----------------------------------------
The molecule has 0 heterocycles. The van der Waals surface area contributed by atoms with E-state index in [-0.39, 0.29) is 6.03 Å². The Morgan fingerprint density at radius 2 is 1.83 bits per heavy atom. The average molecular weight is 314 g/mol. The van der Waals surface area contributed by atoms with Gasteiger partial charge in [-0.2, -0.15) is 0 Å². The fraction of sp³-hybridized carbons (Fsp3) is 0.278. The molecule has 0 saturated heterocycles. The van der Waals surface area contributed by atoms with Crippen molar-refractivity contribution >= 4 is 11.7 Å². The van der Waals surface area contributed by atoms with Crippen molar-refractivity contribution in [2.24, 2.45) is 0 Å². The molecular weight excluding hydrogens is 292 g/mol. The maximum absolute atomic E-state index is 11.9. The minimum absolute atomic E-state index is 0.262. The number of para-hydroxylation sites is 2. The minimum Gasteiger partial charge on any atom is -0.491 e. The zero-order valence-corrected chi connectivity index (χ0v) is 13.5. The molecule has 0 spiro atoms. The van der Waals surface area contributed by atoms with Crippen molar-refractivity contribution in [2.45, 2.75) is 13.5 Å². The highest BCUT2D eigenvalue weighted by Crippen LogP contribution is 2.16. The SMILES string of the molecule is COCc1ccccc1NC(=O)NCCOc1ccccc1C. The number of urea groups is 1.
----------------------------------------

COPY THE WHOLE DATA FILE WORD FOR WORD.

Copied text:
The molecule has 0 heterocycles. The van der Waals surface area contributed by atoms with E-state index in [-0.39, 0.29) is 6.03 Å². The Morgan fingerprint density at radius 2 is 1.83 bits per heavy atom. The average molecular weight is 314 g/mol. The van der Waals surface area contributed by atoms with Gasteiger partial charge in [-0.2, -0.15) is 0 Å². The fraction of sp³-hybridized carbons (Fsp3) is 0.278. The molecule has 0 saturated heterocycles. The van der Waals surface area contributed by atoms with Crippen molar-refractivity contribution >= 4 is 11.7 Å². The van der Waals surface area contributed by atoms with Crippen molar-refractivity contribution in [2.24, 2.45) is 0 Å². The molecular weight excluding hydrogens is 292 g/mol. The maximum absolute atomic E-state index is 11.9. The minimum absolute atomic E-state index is 0.262. The number of para-hydroxylation sites is 2. The minimum Gasteiger partial charge on any atom is -0.491 e. The zero-order valence-corrected chi connectivity index (χ0v) is 13.5. The molecule has 0 spiro atoms. The van der Waals surface area contributed by atoms with Crippen molar-refractivity contribution in [2.45, 2.75) is 13.5 Å². The highest BCUT2D eigenvalue weighted by Crippen LogP contribution is 2.16. The SMILES string of the molecule is COCc1ccccc1NC(=O)NCCOc1ccccc1C. The number of urea groups is 1.